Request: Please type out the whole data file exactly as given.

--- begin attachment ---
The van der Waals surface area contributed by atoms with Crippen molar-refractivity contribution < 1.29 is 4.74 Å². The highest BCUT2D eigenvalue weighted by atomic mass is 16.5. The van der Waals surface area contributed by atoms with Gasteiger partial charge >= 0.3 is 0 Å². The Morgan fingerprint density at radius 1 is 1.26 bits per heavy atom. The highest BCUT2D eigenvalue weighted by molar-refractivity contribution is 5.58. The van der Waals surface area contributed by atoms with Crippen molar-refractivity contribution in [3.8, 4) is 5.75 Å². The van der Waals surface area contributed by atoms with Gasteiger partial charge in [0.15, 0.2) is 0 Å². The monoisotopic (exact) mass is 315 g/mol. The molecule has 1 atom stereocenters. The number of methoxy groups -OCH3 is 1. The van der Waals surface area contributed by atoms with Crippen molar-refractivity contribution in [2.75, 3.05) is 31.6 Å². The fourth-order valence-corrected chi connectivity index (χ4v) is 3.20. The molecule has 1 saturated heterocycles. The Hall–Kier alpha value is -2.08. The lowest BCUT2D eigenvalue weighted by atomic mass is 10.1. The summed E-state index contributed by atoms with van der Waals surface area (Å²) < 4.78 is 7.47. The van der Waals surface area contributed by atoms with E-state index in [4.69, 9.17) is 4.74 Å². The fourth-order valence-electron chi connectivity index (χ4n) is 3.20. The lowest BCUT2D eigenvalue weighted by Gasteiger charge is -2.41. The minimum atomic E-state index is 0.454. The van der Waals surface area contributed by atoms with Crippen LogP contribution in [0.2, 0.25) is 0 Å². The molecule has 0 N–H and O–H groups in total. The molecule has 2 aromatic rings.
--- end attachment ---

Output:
The van der Waals surface area contributed by atoms with Crippen molar-refractivity contribution < 1.29 is 4.74 Å². The highest BCUT2D eigenvalue weighted by atomic mass is 16.5. The van der Waals surface area contributed by atoms with Gasteiger partial charge >= 0.3 is 0 Å². The Morgan fingerprint density at radius 1 is 1.26 bits per heavy atom. The highest BCUT2D eigenvalue weighted by molar-refractivity contribution is 5.58. The van der Waals surface area contributed by atoms with Crippen molar-refractivity contribution in [3.8, 4) is 5.75 Å². The van der Waals surface area contributed by atoms with Gasteiger partial charge in [0.15, 0.2) is 0 Å². The monoisotopic (exact) mass is 315 g/mol. The molecule has 1 atom stereocenters. The number of methoxy groups -OCH3 is 1. The van der Waals surface area contributed by atoms with Crippen molar-refractivity contribution in [2.75, 3.05) is 31.6 Å². The fourth-order valence-corrected chi connectivity index (χ4v) is 3.20. The molecule has 1 saturated heterocycles. The Hall–Kier alpha value is -2.08. The lowest BCUT2D eigenvalue weighted by atomic mass is 10.1. The summed E-state index contributed by atoms with van der Waals surface area (Å²) < 4.78 is 7.47. The van der Waals surface area contributed by atoms with E-state index in [4.69, 9.17) is 4.74 Å². The fourth-order valence-electron chi connectivity index (χ4n) is 3.20. The lowest BCUT2D eigenvalue weighted by Gasteiger charge is -2.41. The minimum atomic E-state index is 0.454. The van der Waals surface area contributed by atoms with Crippen LogP contribution in [0.2, 0.25) is 0 Å². The molecule has 0 N–H and O–H groups in total. The molecule has 2 aromatic rings.